"Це коштує сорок сім гривень."

Translation:It costs forty-seven hryvnias.

June 4, 2015

11 Comments


https://www.duolingo.com/profile/QTkula

Funny how коштує sounds like the verb cost.

June 4, 2015

https://www.duolingo.com/profile/Shady_arc

Which is no surprise, given that the Polish word comes from German kosten, and the Ukranian verb is very likely to come from the Polish word. :)

However, the link between cost and kosten is not so obvious, and, from what I could find on the web, they are not related.

June 4, 2015

https://www.duolingo.com/profile/Vinnfred

What I found:
cost - from Middle English cost, coust, from costen (“to cost”)
costen - from Middle English costnien, from Old English costnian, subsidiary form of Old English costian (“to tempt, try, prove, examine”), from Proto-Germanic kustōną (“to try, taste”), from Proto-Indo-European ǵews- (“to enjoy, taste”). Cognate with German kosten (“to taste”).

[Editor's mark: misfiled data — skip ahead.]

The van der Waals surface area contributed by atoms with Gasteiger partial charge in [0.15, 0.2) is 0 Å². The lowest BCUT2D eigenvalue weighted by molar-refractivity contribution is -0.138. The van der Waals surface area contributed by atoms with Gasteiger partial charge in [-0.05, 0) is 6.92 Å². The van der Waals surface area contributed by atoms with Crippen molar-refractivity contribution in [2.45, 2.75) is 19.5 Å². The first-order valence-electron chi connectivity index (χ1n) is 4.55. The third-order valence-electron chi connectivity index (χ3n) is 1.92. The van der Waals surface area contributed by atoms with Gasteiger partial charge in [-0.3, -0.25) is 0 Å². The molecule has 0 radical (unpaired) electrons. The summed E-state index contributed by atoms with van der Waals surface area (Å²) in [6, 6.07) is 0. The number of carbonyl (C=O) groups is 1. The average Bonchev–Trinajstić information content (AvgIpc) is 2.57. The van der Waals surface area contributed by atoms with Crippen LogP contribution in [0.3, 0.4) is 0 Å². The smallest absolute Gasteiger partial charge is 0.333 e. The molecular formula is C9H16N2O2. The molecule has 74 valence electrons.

June 4, 2015

https://www.duolingo.com/profile/joncoded

probably also related to "me gustas" :)

October 31, 2015

https://www.duolingo.com/profile/QTkula

kosten and cost being not cognates would be (is) very strange..

June 4, 2015

https://www.duolingo.com/profile/Vinnfred

I think they are cognates :)

June 4, 2015

https://www.duolingo.com/profile/Warao1

I spelled 'hryven' instead of 'hryvnyas'. Is that wrong?

October 22, 2015

https://www.duolingo.com/profile/GledBernardelli

In English, yes.

January 3, 2016

https://www.duolingo.com/profile/NessaNessaJoy

Гривния, гривні, гривень?

January 31, 2017

https://www.duolingo.com/profile/Nomen11

I also dont understand when to use the three

August 25, 2017

https://www.duolingo.com/profile/Addicted359

1, 234, and more than 5 I think

September 27, 2017
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